Last spring, Gilles de Robien, France’s Education Minister, declared that schools in suburban Paris would teach more grammar and vocabulary to integrate immigrants and prevent future riots. The British Minister of State for Schools, Jim Knight, immediately called this Frenchie rot. He insisted that grammar and vocabulary are elitist, and therefore are what cause youth riots.
Scintillate, scintillate, globule vivivic
Would I could fathom thy matter specific
Lustily proud in the ether capacious
Strongly resembling a gem carbonaceous.
(Via a pretentious windbag.)
Kashi, alias the invisible CapnFlynn, artist and animator, formerly the proprietress of Synonyms and Sugar (one of the ten best-named weblogs ever), has illustrated a book, The Voyage to Ruin, by H.L. Trombley. According to the website,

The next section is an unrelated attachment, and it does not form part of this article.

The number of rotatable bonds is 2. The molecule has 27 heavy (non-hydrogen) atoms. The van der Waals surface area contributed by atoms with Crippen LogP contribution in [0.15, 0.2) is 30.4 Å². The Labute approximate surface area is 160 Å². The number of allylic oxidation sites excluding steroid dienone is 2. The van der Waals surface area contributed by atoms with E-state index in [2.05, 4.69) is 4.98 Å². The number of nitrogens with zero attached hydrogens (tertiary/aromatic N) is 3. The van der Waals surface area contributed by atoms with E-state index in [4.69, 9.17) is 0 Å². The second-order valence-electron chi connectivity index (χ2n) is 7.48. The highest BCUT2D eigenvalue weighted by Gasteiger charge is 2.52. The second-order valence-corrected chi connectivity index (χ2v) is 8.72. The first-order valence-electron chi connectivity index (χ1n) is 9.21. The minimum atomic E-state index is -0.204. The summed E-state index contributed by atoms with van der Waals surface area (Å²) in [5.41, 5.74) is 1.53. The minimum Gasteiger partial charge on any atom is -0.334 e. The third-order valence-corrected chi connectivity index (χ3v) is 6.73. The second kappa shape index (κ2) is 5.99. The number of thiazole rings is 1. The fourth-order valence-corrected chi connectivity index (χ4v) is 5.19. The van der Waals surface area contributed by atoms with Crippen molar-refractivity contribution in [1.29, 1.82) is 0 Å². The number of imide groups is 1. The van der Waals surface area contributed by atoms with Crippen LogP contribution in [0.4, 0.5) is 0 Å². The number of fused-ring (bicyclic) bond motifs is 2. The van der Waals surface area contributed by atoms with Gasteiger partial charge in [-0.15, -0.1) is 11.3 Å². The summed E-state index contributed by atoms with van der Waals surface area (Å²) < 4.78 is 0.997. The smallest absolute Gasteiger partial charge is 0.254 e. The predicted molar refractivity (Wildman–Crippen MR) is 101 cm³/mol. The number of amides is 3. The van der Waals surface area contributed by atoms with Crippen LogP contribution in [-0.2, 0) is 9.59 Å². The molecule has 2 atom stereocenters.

For the sinking of her ship and the death of her lover, pirate Captain Franceline Drake seeks revenge on Captain Acheron Zeal of Her Majesty’s Navy. For her most terrible crimes against the ships of Camembert, Zeal pursues Drake across the seas and skies of the Quadra Terrarum. And in the midst of the intrigue and mystery, the fate of a man named Flynn Freeborn will follow in their wake.
If you think you’d might enjoy a “pirate adventure fantasy,” check it out. There’s further information here.
Ragle Gumm is planning to blog his way through The Three Stigmata of Palmer Erldritch, one of Dick’s most interesting books, starting in mid-July.